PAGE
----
Fluid and electrolytes....AHHH!!!

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For my med/surg class, we have a case study. I'm pretty sure the patient is hypovolemic with hyponatremia. I just want to make sure this is a possibility. And if so, would D5.45 NS be used to treat it because it's a hypertonic IV, so if I remember right, they are used to draw fluid out of the cells which would rehydrate the plasma, but I'm unsure how it would help to treat the hyponatremia. I thought I understood this in class, but apparently I was wrong. AHHH!!!!

Daytonite, BSN, RN

1 Article; 14,603 Posts

Specializes in med/surg, telemetry, IV therapy, mgmt.

the reason for treating hyponatremia is to replace sodium. the dilemma of treatment is to replace sodium as quickly as possible without pulling the remaining water out of the cells while doing so. hypertonic solutions exert more osmotic pressure than the extracellular fluid so when these solutions are infused, fluid gets pulled into the vascular system. the higher solute concentration of the iv solutions used to treat hyponatremia also pulls water out of the surrounding cells. the iv solution used has to be done under close supervision since infusing higher concentrations of sodium at fast rates can result in the patient's death as a result of pulmonary edema and cardiovascular shock due to too much fluid being pulled out of the cells and into the vascular system.

see http://www.merck.com/mmpe/sec12/ch156/ch156d.html - hyponatremia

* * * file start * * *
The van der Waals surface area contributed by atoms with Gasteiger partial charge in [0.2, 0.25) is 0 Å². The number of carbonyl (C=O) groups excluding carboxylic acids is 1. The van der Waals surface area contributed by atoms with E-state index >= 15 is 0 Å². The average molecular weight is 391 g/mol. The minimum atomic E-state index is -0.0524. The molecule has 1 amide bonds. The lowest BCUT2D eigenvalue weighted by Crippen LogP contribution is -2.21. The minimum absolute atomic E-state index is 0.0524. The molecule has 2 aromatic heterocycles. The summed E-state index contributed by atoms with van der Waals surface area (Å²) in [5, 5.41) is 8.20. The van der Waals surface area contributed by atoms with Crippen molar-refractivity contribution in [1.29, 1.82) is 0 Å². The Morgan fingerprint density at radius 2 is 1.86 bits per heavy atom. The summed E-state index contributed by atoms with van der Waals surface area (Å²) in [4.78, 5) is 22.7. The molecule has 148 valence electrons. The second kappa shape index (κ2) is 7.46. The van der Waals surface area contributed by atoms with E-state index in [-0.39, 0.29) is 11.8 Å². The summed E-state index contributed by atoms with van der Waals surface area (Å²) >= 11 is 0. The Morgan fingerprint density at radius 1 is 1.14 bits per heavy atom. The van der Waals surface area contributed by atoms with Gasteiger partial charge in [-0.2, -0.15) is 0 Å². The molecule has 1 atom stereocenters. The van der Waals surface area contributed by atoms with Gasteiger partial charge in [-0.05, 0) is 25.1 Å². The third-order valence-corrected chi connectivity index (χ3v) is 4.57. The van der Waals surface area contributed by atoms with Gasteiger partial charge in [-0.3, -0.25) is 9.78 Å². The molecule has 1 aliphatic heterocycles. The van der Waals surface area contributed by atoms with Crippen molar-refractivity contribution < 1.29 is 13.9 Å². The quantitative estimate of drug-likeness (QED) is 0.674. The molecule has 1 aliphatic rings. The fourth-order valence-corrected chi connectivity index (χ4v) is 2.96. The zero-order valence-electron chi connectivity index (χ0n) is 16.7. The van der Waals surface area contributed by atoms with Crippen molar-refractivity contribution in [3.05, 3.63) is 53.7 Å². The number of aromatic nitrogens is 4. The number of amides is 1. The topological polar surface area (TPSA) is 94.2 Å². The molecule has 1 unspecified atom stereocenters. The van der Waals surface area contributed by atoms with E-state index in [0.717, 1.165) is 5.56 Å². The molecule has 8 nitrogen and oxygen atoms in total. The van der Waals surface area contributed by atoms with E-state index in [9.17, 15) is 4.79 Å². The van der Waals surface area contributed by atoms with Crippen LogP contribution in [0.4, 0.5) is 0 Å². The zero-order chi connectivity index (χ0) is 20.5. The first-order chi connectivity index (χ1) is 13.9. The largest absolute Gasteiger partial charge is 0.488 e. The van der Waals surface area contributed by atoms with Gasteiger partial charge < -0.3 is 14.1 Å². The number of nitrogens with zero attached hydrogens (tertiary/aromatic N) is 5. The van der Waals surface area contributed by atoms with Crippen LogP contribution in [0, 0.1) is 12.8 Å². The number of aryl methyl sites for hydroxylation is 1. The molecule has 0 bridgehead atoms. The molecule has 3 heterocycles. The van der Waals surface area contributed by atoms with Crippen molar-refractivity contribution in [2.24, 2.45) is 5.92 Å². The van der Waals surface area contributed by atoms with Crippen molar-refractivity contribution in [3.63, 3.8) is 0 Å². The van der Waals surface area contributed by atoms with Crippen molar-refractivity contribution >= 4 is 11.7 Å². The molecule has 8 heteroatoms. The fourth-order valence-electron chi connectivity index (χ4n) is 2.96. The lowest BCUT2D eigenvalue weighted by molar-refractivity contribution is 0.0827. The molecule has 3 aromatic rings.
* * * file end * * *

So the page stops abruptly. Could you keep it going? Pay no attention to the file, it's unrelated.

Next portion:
this chart includes all the major iv solutions and what they are used for: table of commonly used iv solutions.doc.

this thread includes a listing of the different iv solutions by category (hypotonic, isotonic and hypertonic) including why each is used: https://allnurses.com/nursing-student-assistance/iv-fluids-need-233712.html

here is the treatment for hyponatremia (from page 417 of nurse's 5-minute clinical consult: diseases):

  • general: treatment of the underlying cause
  • diet:
    • restricted fluid intake
    • high-sodium

    [*]medications:

    • administration of hypertonic saline solutions (3% or 5%) with serum sodium levels below 110 meq/l
    • administration of normal saline solutions (0.9%)
    • oral sodium supplements
    • demeclocycline or lithium

family practice notebook also gives the treatment for hyponatremia: http://www.fpnotebook.com/renal/sodium/hypntrmmngmnt.htm

  • hypertonic saline (3%: 513 meq/l) (stating it is controversial) and normal saline (0.9%)

  • it also mentions that potassium needs to be replaced

dmfisher86

45 Posts

THANK YOU SOOOOO MUCH!!! I was right in my thinking then.

I just want to make sure, but hypovolemia can lead to hyponatremia, correct?

Daytonite, BSN, RN

1 Article; 14,603 Posts

Specializes in med/surg, telemetry, IV therapy, mgmt.
I just want to make sure, but hypovolemia can lead to hyponatremia, correct?

Yes. Hypovolemia, however, refers to diminished blood volume and is a term that is used when there has been hemorrhage and a large loss of blood. It includes the loss of a lot of other things that are contained within the blood. I think that perhaps you are meaning dehydration--the loss of body fluid. The loss of sodium occurs along with the loss of body fluid. Remember that "sodium follows water". They lose in an equal proportion all other factors being equal.

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